Today, Google announced that support for third-party cookies will continue until the end of 2023, giving marketers more than a year’s extension from their previous plan to block third-party cookies by 2022. Privacy Sandbox initiatives are delayed as more tests take place.

The purpose of the privacy sandbox

Google’s privacy sandbox initiatives are designed to help protect people’s privacy, but at the same time give publishers and advertisers the opportunity to make money, which in turn keeps the network open and accessible. The goal is to create a solution that circumvents and prevents other alternative tracking solutions, such as fingerprinting.

New deployment schedule

Google released a new release schedule for the Privacy Sandbox initiatives, stating that they need to make sure they have enough time to test.

Prior to deployment, each proposal must go through a rigorous testing process, unlike other APIs and network technologies. The testing process follows three steps:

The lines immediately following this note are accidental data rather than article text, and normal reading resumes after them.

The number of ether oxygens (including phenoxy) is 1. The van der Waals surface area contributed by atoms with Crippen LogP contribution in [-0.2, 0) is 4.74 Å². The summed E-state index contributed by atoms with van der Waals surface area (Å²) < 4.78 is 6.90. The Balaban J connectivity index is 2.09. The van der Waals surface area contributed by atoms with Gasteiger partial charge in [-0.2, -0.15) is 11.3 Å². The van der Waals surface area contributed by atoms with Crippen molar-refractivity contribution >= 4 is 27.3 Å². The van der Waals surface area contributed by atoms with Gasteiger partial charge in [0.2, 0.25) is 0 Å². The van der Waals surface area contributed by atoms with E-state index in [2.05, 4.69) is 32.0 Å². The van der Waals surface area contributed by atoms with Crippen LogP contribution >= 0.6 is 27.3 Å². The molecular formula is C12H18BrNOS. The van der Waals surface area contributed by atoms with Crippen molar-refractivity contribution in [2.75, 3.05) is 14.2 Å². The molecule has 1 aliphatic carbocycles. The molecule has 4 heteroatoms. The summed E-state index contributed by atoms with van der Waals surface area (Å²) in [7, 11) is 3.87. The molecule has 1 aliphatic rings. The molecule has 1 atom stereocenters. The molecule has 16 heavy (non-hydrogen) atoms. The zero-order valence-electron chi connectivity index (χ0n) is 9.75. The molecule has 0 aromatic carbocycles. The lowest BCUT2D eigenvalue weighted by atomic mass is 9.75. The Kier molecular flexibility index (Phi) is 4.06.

1. Discourse:Proposals are discussed in open forums such as the GitHub and W3C groups. Throughout the process, Google has invited people to join the FLoC discussion.
  2. Testing:Origin tests follow the discussion. The purpose of these experiments is to provide feedback. Google noted that the FLoC origin study received a significant amount of feedback. After the initial experiment, the feedback is included and adjustments are made accordingly, after which they continue further testing of the ecosystems.
  3. Ready to accept:Once the testing process is complete, the technologies will be launched in Chrome, but Google points out that it takes time to do the testing responsibly, which has delayed deployment.

Once testing is complete and deployment is ready to continue, Google intends to follow a two-step deployment process:

  • Phase 1: The first phase will begin in late 2022, when testing is complete and APIs will be launched in Chrome. At this time, publishers and advertisers have time to move on. Google plans to allow nine months for adoption and will follow up on adoption and feedback during this period before proceeding.
  • Step 2: The second phase will begin in mid-2023. At this point, Chrome will stop removing support for third-party cookies within three months with a plan to remove support completely by the end of 2023.


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Google has stated that they offer a more accurate schedule, which is regularly updated to provide greater clarity and to ensure that developers and publishers can plan their testing and transition schedules.


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